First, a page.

The road to the Democratic presidential nomination will run through Georgia, as the state will host the next primary debate on Nov. 20.
While the exact location, panelists and final list of qualified candidates is not yet known, the Democratic National Committee announced Tuesday that MSNBC and The Washington Post will co-host the debate.
State party leaders said the decision to bring White House hopefuls to Georgia signals the prominent role the state will have in the 2020 elections.
"Georgia is a battleground state and I'm thrilled that the national Democrats are recognizing the potential here in Georgia," Democratic Party of Georgia chairwoman and state Sen. Nikema Williams (D-Atlanta) told GPB News Tuesday.
Williams said that she and other top Democrats in the state have been advocating for Georgia to play a larger role in the upcoming election by hosting a presidential primary debate.
"We have been requesting this and have been in conversation for a while, but the Democratic party knows exactly what we know here on the ground, and that is the road to victory in 2020 runs through Georgia."
In addition to the presidential race, both U.S. Senate seats will be on the ballot next year. Democrats are looking to unseat Sen. David Perdue (R-Ga.) and win a special election for the seat currently held by Sen. Johnny Isakson (R-Ga.) once he resigns at the end of the year.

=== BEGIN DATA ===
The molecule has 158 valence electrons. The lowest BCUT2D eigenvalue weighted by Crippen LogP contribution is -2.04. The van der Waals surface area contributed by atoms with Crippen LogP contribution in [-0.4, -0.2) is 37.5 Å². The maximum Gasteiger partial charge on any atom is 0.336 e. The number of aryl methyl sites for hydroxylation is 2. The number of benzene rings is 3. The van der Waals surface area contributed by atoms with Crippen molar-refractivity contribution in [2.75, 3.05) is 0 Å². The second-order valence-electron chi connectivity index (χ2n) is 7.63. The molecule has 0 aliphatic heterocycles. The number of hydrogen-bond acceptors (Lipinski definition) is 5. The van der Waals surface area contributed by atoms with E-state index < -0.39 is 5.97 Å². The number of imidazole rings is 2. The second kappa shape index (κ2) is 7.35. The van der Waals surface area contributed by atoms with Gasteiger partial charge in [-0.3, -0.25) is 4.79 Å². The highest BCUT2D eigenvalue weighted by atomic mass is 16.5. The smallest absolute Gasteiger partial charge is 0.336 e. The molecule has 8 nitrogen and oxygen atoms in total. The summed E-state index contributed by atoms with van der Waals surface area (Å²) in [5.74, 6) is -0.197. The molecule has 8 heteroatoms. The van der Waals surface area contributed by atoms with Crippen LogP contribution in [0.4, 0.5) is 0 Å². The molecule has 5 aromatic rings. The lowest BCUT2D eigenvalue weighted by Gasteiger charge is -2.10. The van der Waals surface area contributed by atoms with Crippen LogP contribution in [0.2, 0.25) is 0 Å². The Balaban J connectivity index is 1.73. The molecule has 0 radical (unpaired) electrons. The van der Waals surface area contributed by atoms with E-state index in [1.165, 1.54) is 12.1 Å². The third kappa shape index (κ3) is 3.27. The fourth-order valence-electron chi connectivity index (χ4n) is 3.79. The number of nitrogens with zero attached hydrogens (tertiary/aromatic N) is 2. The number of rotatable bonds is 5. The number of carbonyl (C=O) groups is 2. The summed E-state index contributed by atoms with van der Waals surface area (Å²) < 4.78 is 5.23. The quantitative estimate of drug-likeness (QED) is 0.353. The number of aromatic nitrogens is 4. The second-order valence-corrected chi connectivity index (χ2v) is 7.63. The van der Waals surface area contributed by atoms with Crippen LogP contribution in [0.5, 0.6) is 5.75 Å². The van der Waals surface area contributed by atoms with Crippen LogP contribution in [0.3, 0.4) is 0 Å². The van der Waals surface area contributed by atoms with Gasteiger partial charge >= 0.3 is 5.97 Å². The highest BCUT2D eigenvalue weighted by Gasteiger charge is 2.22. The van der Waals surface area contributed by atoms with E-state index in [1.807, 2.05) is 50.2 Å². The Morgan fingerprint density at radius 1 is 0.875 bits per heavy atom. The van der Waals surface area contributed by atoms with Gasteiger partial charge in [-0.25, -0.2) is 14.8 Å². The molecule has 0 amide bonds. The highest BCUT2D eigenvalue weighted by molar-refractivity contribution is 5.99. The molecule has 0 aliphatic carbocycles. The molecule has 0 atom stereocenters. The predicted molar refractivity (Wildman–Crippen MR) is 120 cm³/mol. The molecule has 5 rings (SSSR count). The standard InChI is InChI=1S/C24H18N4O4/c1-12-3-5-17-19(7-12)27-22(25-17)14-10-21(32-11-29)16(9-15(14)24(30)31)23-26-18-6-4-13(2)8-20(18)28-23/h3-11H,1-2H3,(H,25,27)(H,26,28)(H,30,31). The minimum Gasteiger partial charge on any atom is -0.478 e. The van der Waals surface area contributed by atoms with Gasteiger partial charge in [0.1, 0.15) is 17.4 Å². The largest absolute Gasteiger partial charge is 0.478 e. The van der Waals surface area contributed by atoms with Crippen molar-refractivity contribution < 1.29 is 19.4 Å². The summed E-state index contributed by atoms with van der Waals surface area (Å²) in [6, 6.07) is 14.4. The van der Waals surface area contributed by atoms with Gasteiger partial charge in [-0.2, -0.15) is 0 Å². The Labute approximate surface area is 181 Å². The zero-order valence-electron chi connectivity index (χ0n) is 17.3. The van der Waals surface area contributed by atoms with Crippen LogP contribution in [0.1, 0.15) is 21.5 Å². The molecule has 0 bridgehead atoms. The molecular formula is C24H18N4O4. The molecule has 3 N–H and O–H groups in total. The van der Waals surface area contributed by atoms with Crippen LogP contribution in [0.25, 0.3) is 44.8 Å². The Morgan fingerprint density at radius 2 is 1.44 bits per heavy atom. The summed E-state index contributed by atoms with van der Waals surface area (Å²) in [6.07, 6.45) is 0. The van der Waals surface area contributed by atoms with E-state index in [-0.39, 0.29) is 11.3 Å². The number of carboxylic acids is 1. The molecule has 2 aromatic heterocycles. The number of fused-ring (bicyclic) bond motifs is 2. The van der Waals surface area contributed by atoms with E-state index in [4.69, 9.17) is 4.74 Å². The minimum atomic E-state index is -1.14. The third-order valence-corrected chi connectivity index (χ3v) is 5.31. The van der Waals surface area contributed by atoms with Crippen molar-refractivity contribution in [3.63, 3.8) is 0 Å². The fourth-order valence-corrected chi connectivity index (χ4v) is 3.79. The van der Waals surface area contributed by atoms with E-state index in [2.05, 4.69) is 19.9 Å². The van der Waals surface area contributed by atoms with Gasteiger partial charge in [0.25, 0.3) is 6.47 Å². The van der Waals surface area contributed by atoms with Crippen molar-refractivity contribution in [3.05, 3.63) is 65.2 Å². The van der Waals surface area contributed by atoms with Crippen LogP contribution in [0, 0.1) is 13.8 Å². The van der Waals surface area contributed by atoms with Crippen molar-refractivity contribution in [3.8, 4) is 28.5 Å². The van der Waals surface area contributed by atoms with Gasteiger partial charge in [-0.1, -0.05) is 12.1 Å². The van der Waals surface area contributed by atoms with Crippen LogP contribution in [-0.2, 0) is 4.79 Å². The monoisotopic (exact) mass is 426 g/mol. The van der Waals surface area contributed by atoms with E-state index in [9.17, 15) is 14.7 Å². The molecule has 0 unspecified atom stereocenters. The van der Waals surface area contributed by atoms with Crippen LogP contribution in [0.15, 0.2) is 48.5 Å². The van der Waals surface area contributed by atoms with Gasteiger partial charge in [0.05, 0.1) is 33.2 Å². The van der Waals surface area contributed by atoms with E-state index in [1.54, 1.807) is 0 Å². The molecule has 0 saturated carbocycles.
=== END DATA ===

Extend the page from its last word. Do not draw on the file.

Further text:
While in town for a fundraiser in Atlanta last Friday, House Speaker Nancy Pelosi (D-Calif.) told reporters that re-electing Rep. Lucy McBath (D-Marietta) and having a Democrat win the open 7th Congressional District race were top priorities as well.
“Suffice to say we will be investing here to protect our members, especially Lucy,” Pelosi said. “The second election is a very important one.”
Williams said she is excited for the increased attention brought to the state. "I am thrilled to open our doors and bring some Southern hospitality to the debate stage as we welcome the entire political universe to Georgia."
Qualifying for this debate will look different than previous ones: candidates must hit at least 3 percent in four qualifying state or national polls or 5 percent in two qualifying state polls. As third quarter campaign finance reports start trickling in, candidates will need to have received contributions from 165,000 unique donors, including at least 600 unique donors in 20 states.
The fourth debate is scheduled Tuesday, Oct. 15 in Ohio.